“The Japanese must have really strong teeth,” Lynn said.

“This is fantastic,” she said, pointing to one of the many bowls.

“Yes, it’s actually the best meal I’ve had so far. The eggplant is to die for.  I love eggplant. I have to find out what this sauce is … This is why we travel, right?  To experience new things,” I murmured with a mouth full of eggplant.

“May as well stay home if you don’t want to try anything new,” Lynn concurred.

On the way out I stopped in the WC.

I don’t understand how anyone thinks that sharing sweaty plastic bathroom slippers with thousands of strangers is more sanitary than just wearing one’s own shoes.  But it’s not my country; see above.

We walked down to the Katsura River, which was very picturesque.

We encountered a Japanese guy promoting Chinese-Japanese relations in honor of a historic visit there by Zhou Enlai, the first Chinese Premier.

He wasn’t much interested in us.  I think he was betting that China is the future.

Going Korean in Kyoto

If you’ve dreamed of visiting Japan, you’ve likely dreamed of Kyoto, the capital of the country before Tokyo and home to geisha culture. Every guide says, “If you can only visit one place in Japan, make it Kyoto.”  My expectations were high.

As per usual, Lynn and I got lost trying to find our hotel.

“We’re going to walk past the cigarette man again!” Lynn said with a visible cringe.

We had asked the cigarette seller, who stood in a shop the size of a phone booth, for directions.

“But he doesn’t speak English, so it’s his fault we’re still lost.” I said.  His lack of English hadn’t stopped him from pointing us in several different directions.

“At least there’s a sign for Murumachi, so we know we’re on the right street, but is that Nichikikoji, or Takoyokushi?” I asked, pointing toward a cross street, which had no sign.  I had not memorized these names; I was reading them—stammering them—from a piece of sweaty, crumpled paper in the mid-day heat and humidity.

Lynn crossed the narrow street to a store and asked a young woman on a bicycle who looked like a local if she knew where the Koiyama Guesthouse was.  The woman conferred with the shopkeeper, who had stepped outside.  Then they nodded and the young woman took off on her bicycle, looking at buildings as she glided by, with the two of us trotting behind with our suitcases.

We proceeded two blocks, then she shook her head and turned around and headed in the opposite direction.

“Fifth pass past the cigarette man,” Lynn noted.

We dragged ours bags back the two blocks we’d covered, then another block beyond, then back to where we’d started, where the two women suddenly exclaimed, “There, there!”  The guest house was directly across the street from where we’d started.  It had a curtain hanging over the entrance with a different but similar name.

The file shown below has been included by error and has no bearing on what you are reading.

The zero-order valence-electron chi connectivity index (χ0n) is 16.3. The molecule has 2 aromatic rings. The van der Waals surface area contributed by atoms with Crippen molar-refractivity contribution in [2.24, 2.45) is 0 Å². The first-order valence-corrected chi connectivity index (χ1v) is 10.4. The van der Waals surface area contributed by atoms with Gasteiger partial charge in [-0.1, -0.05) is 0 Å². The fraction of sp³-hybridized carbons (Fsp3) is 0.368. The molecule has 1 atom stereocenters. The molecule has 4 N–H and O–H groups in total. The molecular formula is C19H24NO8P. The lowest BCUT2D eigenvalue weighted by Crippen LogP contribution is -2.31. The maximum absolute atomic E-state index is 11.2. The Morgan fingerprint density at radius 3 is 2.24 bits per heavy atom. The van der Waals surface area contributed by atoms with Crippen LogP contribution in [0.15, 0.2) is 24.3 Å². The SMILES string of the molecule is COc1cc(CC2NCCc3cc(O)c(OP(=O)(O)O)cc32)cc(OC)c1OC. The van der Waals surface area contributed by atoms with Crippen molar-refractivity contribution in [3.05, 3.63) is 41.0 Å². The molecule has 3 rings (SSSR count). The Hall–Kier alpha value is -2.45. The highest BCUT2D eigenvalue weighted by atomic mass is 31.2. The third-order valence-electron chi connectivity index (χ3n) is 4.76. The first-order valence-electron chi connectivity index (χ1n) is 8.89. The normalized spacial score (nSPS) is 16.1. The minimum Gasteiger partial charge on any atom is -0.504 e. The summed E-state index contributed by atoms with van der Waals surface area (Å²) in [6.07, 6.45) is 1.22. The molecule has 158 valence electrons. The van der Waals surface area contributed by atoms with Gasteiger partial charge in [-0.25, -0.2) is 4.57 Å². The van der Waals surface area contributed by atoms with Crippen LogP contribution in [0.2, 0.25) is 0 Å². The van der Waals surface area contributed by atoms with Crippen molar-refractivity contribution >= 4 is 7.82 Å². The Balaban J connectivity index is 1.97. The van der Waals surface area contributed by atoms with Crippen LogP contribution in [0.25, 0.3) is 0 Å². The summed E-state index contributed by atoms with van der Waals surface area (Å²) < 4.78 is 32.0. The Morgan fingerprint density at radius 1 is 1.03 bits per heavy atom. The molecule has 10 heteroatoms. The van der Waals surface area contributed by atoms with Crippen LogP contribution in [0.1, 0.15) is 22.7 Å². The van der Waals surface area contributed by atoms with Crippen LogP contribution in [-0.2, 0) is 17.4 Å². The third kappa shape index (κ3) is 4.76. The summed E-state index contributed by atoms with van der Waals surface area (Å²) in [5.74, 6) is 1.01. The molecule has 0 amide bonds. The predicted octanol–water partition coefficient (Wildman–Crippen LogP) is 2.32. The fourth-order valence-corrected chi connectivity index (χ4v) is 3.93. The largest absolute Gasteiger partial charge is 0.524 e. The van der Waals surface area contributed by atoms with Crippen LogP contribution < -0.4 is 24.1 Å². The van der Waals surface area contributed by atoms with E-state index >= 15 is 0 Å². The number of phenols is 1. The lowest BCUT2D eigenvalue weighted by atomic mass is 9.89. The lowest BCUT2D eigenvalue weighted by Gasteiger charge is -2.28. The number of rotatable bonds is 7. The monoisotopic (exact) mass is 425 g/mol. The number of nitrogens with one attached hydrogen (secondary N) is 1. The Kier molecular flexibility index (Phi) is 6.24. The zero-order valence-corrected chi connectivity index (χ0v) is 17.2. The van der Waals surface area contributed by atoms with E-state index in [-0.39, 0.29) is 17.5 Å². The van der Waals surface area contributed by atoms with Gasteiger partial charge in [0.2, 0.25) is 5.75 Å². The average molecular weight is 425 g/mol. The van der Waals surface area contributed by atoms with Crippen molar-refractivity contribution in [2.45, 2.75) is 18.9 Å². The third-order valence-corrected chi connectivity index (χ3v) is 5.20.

“That’s it?” asked Lynn, “You’re sure?”  They nodded vigorously.  “Thank you so much for going to all that trouble!” Lynn said.  “Really, it’s remarkable how friendly and helpful everyone is.  If a Londoner saw a tourist coming toward him, he’d run the other way.”

The guest house was brand spanking new—whatever that means.  It was compact and included a kitchen with sink, microwave, and burners, plus a washing machine and drying rack.  This would save loads of time (no pun intended) since the heat was so intense we would need to wash clothes daily.

“Why is there a big hole in the duvet cover?” Lynn wondered.  I would see this twice more on my trip, and I don’t know the answer.

Lynn had insisted on transporting the whiskey bottle in her bag and now I got her to relinquish it.  “That sucker is heavy!” I said as I stuffed it into my bag.

Soon we were back outside, trying to find our way to the covered market.  “More to the point, we need to be able to find our way back,” Lynn said.

Nishiki Market covers many city blocks and is a collection of stalls, vending machines, and stores featuring everything from deep-fried starlings on a stick to vending machine hamburgers.

I was embarrassed by this “U.S.”-style shop.  There would be no actual guns for sale here, but plenty of faux guns, army fatigues, and machismo on offer.

Of course there was a Peruvian pan piper.

Shirst with nonsensicle or misspelled englesh words and phrasses were all the rage.

The place was decorated with pugnacious pig posters.

My dumplings came immediately while Lynn waited 20 minutes.  The waitress brought a half-full mug of beer and ice and a bottle of something she indicated I should add at my peril. “Soju, soju,” she repeated and pointed.  Was that Japanese—or Chinese—for Happy Beer?

It turned out to be a Korean rice spirit that tasted similar to vodka. Bracing and refreshing, and a good thing it was watered down with lots of ice.

Never Again

In real time, there’s news that the Trump administration will try to tank the number of refugees admitted to the US to zero in 2020.  Zero.  The average number admitted annually since 1980 has been 98,000.

I am disgusted to say that the person leading this drive is a Jewish guy named Stephen Miller, whose own forebears fled pogroms in Belarus and were allowed to enter the US.  Here is a great article about him entitled, “Stephen Miller Is an Immigration Hypocrite. I Know Because I’m His Uncle.”